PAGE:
brotherswarTrying to move past the disappointment and frustration, I decided today to look for The Brothers’ War by Jeff Grubb. I have the old mass-market paperback edition from 1998/1999 that I’ve read a couple times, but I want to re-read it. Though I would very much prefer NOT to have to re-read it as a MMPB, further cracking the spine, and having to wrestle the book to keep it open, constantly one hand firmly grasping it (if not both) to just read it.

But…there are maybe a dozen Magic: The Gathering books in ebook format, and it doesn’t look like ANY of the ones I’d be interested in (basically, the Artifacts, Ice Age, Masquerade, and Invasion Cycle-era books) are available digitally. I don’t know that I’d re-buy every book, re-read the ENTIRE series…but as I’m re-reading old MTG comics for a weekly piece I’m writing for a friend’s blog (Fantasy Rantz), I’m finding myself once again interested in the earlier MTG stories, including The Brothers’ War and possibly the rest of the Artifacts Cycle and maybe Invasion Cycle.

With none of these available and my aversion to their print editions for the moment…I’ve got some digital comics already on this phone, plenty of physical comics, and generally don’t NEED to buy any of these right now. Especially with another Walking Dead novel and the new Grisham book both coming next month, and I still have most of book 4 and all of book 5 of the Song of Ice and Fire series to get through…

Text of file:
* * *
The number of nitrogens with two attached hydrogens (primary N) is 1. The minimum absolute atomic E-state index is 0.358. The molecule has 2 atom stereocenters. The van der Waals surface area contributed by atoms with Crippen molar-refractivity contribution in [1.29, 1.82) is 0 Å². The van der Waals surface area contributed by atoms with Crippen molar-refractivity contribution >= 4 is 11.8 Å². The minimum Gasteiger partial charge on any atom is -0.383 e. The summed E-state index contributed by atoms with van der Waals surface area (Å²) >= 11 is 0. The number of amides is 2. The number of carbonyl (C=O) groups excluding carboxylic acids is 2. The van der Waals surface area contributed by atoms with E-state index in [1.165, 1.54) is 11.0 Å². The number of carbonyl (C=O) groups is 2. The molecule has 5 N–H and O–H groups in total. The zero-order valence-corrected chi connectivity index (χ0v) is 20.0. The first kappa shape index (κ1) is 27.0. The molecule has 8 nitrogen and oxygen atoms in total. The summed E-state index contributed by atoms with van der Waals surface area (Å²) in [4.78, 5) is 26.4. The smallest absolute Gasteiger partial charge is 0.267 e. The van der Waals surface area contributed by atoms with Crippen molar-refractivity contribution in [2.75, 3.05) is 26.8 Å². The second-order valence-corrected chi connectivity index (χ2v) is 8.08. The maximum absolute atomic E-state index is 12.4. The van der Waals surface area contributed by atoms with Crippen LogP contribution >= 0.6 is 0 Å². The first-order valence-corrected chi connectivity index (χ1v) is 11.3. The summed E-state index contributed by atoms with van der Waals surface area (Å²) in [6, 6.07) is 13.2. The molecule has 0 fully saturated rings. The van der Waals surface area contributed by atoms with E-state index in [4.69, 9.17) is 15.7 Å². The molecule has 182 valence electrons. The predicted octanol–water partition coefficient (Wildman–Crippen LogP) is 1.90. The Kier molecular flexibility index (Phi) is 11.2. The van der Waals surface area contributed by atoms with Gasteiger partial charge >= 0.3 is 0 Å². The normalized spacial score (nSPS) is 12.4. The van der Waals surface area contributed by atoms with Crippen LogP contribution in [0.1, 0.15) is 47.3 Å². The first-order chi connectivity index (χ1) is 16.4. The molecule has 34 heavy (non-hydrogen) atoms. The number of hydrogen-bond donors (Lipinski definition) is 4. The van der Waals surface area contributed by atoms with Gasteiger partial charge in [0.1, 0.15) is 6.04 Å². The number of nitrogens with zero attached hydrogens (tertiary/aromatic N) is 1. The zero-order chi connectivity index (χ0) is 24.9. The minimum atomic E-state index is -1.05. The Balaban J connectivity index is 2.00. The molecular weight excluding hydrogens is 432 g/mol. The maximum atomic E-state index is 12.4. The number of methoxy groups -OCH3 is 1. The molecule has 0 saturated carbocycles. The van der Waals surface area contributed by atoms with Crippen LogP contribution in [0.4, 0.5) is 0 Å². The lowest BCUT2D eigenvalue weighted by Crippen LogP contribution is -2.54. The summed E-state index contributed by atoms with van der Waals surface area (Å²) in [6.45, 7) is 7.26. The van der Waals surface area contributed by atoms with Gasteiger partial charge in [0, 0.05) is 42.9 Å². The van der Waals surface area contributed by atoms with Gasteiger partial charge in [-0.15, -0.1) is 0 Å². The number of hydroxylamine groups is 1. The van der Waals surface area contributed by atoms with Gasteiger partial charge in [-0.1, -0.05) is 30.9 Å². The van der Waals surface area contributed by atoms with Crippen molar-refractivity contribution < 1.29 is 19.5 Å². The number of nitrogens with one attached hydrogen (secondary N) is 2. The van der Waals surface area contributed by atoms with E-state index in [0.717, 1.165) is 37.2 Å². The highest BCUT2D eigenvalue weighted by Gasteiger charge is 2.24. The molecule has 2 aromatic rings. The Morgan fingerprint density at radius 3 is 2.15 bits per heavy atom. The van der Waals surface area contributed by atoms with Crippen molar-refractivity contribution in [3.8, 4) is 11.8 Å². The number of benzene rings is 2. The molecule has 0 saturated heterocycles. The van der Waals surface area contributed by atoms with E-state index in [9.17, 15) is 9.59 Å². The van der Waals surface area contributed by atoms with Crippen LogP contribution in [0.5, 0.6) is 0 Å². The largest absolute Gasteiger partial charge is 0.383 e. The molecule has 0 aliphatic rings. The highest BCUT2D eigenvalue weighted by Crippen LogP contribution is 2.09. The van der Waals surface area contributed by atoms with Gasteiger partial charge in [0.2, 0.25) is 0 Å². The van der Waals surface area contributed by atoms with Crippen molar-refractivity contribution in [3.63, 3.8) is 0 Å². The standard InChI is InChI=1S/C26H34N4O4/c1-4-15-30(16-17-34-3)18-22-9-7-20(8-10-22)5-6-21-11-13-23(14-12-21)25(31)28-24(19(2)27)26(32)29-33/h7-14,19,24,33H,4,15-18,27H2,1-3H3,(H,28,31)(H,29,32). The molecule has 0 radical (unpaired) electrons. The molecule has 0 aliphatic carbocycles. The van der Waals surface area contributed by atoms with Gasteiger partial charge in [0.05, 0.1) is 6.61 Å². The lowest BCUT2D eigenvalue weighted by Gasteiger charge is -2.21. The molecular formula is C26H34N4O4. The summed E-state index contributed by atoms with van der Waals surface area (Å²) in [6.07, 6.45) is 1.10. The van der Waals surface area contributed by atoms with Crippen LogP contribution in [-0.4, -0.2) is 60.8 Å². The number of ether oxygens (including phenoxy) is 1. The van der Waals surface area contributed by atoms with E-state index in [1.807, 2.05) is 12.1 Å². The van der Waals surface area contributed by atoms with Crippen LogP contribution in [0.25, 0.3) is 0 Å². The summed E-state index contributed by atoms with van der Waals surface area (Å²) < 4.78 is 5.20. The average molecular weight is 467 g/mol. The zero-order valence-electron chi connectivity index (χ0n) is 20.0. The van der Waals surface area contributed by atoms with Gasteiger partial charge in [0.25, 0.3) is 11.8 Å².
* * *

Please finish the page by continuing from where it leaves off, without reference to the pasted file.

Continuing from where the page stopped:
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Booking Through Thursday: E-volution

btt buttonE-readers like the Kindle and iPad are sweeping the nation … do you have one? Do you like it? Do you find it changes your reading/buying habits? If you don’t have one, do you plan to?

No, I do not have either of those. Also do not have a Nook, and Barnes & Noble is getting dangerously close to me unsubscribing from their emails because I’m so danged tired of them pushing it so forcefully.

I’m pretty much “sold” on the iPad, in that “eventually…when I can actually AFFORD one” sorta way. A friend has one, and seeing it in action, I’m pretty sure that really, get myself a wireless keyboard that’ll sync with the iPad and a portable stand to prop the thing up like a laptop monitor, and I could pretty much go “computer-free” (“computer” = “laptop” or “desktop” machines).

I do have an iPhone, and recently I’ve dabbled with digital comics on it. I bought the classic Superman #75 a couple months back, just for the sheer novelty of having the thing right on-hand (next week marks the 19th anniversary of “The Death of Superman”). I’ve also bought two issues of DC Comics’ new initiative “The New 52.” Trouble is, the iPhone even is so relatively tiny that the reading experience feels like I’m trying to read through some sort of blinders.